4. This state of affairs prevailed throughout the Muslim countries for centuries together where Mazhab was accepted as true Islam. We should, however, consider ourselves fortunate in as much as a voice was raised in our time and from our own country, to distinguish between Deen and Mazhab, and the Ummah was called upon to revive true Islam in the light of the Quran. This was the voice of Iqbal, the great thinker, and still greater scholar of the Quran. This, he said, was possible only if we had a piece of land in which a State was established purely on the lines indicated by the Quran, thereby wiping out completely the rule of man, in any form, be it capitalism or priestcraft. This scheme of his he pronounced in his Presidential Address of All-India Muslim League Session at Allahabad, in 1930. Such a State, he said:
Two years later, while addressing the nation at the Annual Session of the All-India Muslim Conference at Lahore, on 21-31932, he said:
This point, i.e. to get rid of the "manmade Islam" was so basic and important that he laid emphasis on it time and again. In his famous six (to be more accurate, seven) lectures, he elaborated the theme in the words of (the late) Grand Vizier of Turkey, Said Haleem Pasha, who had said:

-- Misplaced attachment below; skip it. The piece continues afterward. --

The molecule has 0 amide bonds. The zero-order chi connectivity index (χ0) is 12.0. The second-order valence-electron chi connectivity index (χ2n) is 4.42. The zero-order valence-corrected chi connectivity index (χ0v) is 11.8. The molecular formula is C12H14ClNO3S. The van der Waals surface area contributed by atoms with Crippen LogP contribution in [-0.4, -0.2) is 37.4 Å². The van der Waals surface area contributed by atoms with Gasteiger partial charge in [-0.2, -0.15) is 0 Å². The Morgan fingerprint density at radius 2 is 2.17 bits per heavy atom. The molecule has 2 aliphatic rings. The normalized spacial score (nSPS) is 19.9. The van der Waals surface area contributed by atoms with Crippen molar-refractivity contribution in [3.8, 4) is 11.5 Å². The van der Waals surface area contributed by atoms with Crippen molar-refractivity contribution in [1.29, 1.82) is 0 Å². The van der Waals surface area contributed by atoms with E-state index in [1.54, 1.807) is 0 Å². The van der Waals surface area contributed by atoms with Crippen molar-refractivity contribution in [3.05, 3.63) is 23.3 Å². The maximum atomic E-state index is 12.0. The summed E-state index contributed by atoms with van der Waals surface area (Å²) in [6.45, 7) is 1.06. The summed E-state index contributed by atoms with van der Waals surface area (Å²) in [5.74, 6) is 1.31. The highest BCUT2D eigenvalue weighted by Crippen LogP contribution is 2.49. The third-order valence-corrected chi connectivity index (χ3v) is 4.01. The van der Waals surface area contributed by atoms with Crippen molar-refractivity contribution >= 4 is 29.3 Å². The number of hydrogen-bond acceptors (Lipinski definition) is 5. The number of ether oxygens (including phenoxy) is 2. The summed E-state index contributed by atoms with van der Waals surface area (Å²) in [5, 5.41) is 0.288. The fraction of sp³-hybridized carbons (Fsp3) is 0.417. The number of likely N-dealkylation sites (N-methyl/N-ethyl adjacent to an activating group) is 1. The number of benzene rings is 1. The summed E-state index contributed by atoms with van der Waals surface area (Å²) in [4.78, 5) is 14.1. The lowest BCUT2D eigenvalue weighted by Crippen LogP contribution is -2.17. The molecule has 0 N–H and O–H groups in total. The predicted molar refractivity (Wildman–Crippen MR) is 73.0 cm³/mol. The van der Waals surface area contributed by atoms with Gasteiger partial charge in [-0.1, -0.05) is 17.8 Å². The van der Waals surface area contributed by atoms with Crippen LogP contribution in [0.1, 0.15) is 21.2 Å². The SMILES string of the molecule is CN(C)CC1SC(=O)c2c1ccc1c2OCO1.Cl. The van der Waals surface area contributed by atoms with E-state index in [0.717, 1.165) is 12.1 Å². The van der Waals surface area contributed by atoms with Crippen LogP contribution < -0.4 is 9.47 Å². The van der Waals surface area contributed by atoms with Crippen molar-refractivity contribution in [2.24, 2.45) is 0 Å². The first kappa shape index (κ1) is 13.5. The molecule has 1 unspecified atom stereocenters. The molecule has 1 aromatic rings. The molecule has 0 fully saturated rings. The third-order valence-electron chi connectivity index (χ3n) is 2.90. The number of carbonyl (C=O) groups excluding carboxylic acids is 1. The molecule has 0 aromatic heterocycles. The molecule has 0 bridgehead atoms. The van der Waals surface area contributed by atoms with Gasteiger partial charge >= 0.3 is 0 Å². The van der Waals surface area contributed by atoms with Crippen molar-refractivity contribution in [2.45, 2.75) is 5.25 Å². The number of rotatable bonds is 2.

This was the purpose to be achieved, for which Allama Iqbal had given the idea of acquiring a piece of land to establish therein a State which could be identified as a true Islamic State -- a State built on the foundations of Quran. This was to be a unique State amongst various States of the world.
5. One of the fundamental factors which makes an Islamic State unique amongst various States of the world, whatever their form of Government, is its principle of law making. As already stated, according to the Quran, all human beings are equal and worthy of equal respect and dignity. It necessarily follows, therefore, that no man has the right to exploit another man or to use him as a means in furthering his personal interests. If society were organized on this basis, there would be neither rulers nor the ruled; none would be permitted to compel others to obey him. Allah alone would be obeyed. Says the Quran: